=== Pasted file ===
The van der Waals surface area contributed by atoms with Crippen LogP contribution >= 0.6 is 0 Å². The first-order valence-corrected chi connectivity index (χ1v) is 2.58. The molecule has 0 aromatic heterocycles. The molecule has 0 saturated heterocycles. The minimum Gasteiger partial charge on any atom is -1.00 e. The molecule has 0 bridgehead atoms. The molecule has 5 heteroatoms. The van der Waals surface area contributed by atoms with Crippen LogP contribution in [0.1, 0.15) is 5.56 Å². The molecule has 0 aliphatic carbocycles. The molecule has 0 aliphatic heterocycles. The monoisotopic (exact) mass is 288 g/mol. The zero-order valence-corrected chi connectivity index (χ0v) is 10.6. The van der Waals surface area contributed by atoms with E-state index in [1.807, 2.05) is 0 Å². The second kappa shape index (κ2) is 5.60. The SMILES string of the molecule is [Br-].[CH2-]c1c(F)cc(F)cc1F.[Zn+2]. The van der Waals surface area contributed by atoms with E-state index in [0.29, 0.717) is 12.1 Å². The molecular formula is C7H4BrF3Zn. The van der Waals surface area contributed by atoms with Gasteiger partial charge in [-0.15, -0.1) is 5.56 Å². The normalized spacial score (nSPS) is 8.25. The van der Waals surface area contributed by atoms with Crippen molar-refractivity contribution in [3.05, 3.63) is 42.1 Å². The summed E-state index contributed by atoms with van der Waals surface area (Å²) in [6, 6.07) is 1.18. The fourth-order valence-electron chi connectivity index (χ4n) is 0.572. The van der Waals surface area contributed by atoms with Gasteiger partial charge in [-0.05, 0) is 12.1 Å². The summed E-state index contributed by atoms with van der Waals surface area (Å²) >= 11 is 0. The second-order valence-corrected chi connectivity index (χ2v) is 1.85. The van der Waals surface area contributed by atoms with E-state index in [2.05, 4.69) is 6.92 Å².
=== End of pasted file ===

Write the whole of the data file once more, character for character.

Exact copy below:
The van der Waals surface area contributed by atoms with Crippen LogP contribution >= 0.6 is 0 Å². The first-order valence-corrected chi connectivity index (χ1v) is 2.58. The molecule has 0 aromatic heterocycles. The molecule has 0 saturated heterocycles. The minimum Gasteiger partial charge on any atom is -1.00 e. The molecule has 0 bridgehead atoms. The molecule has 5 heteroatoms. The van der Waals surface area contributed by atoms with Crippen LogP contribution in [0.1, 0.15) is 5.56 Å². The molecule has 0 aliphatic carbocycles. The molecule has 0 aliphatic heterocycles. The monoisotopic (exact) mass is 288 g/mol. The zero-order valence-corrected chi connectivity index (χ0v) is 10.6. The van der Waals surface area contributed by atoms with E-state index in [1.807, 2.05) is 0 Å². The second kappa shape index (κ2) is 5.60. The SMILES string of the molecule is [Br-].[CH2-]c1c(F)cc(F)cc1F.[Zn+2]. The van der Waals surface area contributed by atoms with E-state index in [0.29, 0.717) is 12.1 Å². The molecular formula is C7H4BrF3Zn. The van der Waals surface area contributed by atoms with Gasteiger partial charge in [-0.15, -0.1) is 5.56 Å². The normalized spacial score (nSPS) is 8.25. The van der Waals surface area contributed by atoms with Crippen molar-refractivity contribution in [3.05, 3.63) is 42.1 Å². The summed E-state index contributed by atoms with van der Waals surface area (Å²) in [6, 6.07) is 1.18. The fourth-order valence-electron chi connectivity index (χ4n) is 0.572. The van der Waals surface area contributed by atoms with Gasteiger partial charge in [-0.05, 0) is 12.1 Å². The summed E-state index contributed by atoms with van der Waals surface area (Å²) >= 11 is 0. The second-order valence-corrected chi connectivity index (χ2v) is 1.85. The van der Waals surface area contributed by atoms with E-state index in [2.05, 4.69) is 6.92 Å².